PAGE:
Kung Fu. This time, with a rabbit.
Sun Lijun‘s LEGEND OF KUNG FU RABBIT is what you’d expect of a film with a similarities to the more familiar animated Kung Fu film Kung Fu Panda (2008) and its subsequent releases to try and capitalize on a successful franchise. However, instead of a quality animated martial arts action-comedy, what we see here is a paraphrased tale with horrid voice acting on the part Jon Heder as Fu, the Kung Fu rabbit. Understanding Heder’s attempt to “distance” himself from his more familiar Napoleon Dynamite character. The result: a barely audible and mundane character voice appearance. similar title to a mainstream, successful franchise–lacking in quality. The animation is satisfactory for a lower budget studio, however the downfall of this animated feature lies within the character dialogue, silly special effects, and the fact Napoleon Dynamite was cast as the protagonist. Listening to Jon Heder do a modified impression of his famed character’s voice for ninety minutes is not a satisfying experience, nor one that can be recommended for the viewer to sit through. Kung Fu Rabbit is a “Kung Fu” ripoff in every sense of the word.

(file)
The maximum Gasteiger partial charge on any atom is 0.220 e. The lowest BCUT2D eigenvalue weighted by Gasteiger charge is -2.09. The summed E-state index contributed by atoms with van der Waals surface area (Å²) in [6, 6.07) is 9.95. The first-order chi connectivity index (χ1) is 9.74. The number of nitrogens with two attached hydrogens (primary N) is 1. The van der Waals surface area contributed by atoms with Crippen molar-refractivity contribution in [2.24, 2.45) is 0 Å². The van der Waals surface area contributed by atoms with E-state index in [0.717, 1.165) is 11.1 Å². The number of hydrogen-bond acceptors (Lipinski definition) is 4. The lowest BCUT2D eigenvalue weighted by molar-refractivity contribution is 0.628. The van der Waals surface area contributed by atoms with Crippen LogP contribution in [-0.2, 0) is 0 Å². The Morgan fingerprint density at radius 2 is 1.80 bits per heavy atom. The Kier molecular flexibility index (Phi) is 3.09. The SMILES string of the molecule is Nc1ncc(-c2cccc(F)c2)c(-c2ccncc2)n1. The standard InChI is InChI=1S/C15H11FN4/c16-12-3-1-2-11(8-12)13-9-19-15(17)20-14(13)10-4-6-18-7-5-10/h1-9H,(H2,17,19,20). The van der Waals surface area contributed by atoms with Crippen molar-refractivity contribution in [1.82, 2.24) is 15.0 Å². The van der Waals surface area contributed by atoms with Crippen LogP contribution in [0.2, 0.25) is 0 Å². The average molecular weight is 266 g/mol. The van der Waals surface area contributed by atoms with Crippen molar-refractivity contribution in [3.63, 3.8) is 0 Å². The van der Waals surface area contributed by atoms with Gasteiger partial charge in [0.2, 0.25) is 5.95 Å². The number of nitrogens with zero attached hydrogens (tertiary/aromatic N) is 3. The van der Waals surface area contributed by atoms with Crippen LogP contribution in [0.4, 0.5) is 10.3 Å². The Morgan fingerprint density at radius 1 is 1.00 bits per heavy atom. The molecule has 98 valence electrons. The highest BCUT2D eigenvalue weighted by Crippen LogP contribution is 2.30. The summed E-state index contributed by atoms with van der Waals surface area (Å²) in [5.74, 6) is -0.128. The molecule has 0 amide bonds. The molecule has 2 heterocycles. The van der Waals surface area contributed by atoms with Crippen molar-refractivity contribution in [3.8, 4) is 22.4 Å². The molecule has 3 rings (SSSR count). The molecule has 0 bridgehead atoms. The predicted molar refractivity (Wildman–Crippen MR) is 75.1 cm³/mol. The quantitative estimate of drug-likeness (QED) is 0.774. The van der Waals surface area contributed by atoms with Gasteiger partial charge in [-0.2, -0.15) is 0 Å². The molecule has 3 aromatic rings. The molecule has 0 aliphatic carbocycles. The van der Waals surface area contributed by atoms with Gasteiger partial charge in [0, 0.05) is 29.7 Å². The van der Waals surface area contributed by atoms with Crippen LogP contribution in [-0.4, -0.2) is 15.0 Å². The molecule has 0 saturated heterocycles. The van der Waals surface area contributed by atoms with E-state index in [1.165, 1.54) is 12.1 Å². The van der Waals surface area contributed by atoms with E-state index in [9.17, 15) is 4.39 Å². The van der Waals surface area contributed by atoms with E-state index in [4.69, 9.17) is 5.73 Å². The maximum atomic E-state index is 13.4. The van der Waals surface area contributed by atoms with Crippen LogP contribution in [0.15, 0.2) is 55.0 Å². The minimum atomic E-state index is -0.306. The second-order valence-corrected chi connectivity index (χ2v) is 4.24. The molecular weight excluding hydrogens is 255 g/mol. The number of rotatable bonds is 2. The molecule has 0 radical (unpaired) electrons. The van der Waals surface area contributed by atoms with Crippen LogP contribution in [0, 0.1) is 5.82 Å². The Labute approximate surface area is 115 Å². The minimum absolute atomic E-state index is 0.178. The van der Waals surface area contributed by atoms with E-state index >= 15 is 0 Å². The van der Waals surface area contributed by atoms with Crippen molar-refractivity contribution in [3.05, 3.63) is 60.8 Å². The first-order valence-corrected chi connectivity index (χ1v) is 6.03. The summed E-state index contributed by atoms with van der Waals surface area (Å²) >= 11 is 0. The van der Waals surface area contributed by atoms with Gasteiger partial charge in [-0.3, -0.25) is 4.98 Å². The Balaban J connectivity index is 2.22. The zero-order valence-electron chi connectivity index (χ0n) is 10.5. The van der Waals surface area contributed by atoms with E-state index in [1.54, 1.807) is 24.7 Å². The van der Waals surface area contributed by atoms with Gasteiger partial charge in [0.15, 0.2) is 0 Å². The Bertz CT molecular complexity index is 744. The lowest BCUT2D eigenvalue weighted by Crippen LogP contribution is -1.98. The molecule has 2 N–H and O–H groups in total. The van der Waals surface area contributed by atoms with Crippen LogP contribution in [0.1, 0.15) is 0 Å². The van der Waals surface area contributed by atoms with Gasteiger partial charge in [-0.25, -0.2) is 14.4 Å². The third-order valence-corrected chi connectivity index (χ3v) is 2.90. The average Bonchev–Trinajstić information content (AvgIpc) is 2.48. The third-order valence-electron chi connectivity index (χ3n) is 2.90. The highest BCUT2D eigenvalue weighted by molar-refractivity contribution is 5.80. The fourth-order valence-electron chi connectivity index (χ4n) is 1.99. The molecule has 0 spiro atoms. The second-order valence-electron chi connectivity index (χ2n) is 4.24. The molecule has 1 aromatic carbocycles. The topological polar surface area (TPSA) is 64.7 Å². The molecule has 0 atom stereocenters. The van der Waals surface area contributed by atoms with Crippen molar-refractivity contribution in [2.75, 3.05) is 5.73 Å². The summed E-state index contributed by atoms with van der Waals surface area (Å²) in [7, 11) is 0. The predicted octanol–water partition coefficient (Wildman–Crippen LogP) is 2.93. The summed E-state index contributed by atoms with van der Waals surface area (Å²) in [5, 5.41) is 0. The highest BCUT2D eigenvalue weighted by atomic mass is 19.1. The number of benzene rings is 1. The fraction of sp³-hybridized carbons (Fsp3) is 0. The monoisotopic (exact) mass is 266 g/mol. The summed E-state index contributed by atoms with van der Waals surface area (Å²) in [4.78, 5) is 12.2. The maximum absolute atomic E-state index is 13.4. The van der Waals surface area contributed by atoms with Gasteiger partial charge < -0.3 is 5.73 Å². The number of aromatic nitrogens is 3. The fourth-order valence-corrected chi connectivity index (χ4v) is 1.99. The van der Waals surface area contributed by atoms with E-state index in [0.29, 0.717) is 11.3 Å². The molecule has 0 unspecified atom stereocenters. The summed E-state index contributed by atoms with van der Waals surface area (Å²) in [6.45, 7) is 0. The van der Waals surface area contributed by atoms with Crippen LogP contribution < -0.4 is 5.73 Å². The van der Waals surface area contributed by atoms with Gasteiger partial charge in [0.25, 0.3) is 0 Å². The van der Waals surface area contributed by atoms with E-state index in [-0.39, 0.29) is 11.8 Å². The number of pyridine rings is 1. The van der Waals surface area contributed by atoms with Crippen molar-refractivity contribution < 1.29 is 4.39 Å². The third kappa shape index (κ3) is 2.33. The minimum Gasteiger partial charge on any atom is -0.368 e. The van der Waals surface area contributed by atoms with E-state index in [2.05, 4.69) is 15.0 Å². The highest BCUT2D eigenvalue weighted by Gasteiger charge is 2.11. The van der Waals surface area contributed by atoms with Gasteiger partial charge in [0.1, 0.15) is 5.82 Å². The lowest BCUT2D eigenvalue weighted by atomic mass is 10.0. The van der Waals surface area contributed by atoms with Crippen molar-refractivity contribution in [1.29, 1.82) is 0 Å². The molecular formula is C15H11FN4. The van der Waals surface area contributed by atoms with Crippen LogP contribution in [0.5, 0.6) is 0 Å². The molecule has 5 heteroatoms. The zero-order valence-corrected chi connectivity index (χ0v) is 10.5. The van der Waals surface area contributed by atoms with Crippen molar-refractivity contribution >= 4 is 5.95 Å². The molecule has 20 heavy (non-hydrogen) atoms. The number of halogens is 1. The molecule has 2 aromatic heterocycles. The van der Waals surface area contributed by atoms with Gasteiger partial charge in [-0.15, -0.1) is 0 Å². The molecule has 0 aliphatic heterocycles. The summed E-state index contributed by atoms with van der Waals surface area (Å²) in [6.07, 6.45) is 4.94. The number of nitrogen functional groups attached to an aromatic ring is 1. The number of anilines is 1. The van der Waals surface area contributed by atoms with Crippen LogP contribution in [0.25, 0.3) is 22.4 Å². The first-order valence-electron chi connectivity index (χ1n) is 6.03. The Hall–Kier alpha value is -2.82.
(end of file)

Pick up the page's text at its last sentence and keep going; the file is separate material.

Fu the Rabbit (Heder) is sent on a quest at his master Sifu’s deathbed (Tom Arnold) to locate his kung fu prodigy daughter Penny (Rebecca Black) and her sidekick Biggie (Claire Geare) to defeat Sifu’s panda rival, Slash (Michael Clarke Duncan) and save their martial arts school.
It is clear as day the film was inspired by the blockbuster “Panda” hit right down to Michael Clarke Duncan being cast in both films. Did you know that Rebecca Black, infamously known for her annoying and viral video “Friday” voices in this animated film? The realization just hit me while typing out this line. However, to be fair, her performance is pretty decent. Heder “rabbit” serves his role as a sort of poor version of Jack Black‘s panda, but without the funny. The Napoleon Dynamite schtick does not work here under any circumstance, and the only thing worse than his voice is the action scenes and the dialogue between the characters. Scenes where chi energy is used frankly look cheesy and the humor is forced. Usually terrible films and rip-offs should at least get a few chuckles out of the audience for being so bad it’s good, but even in this–the rabbit fails.
Move along, there’s nothing to see here.
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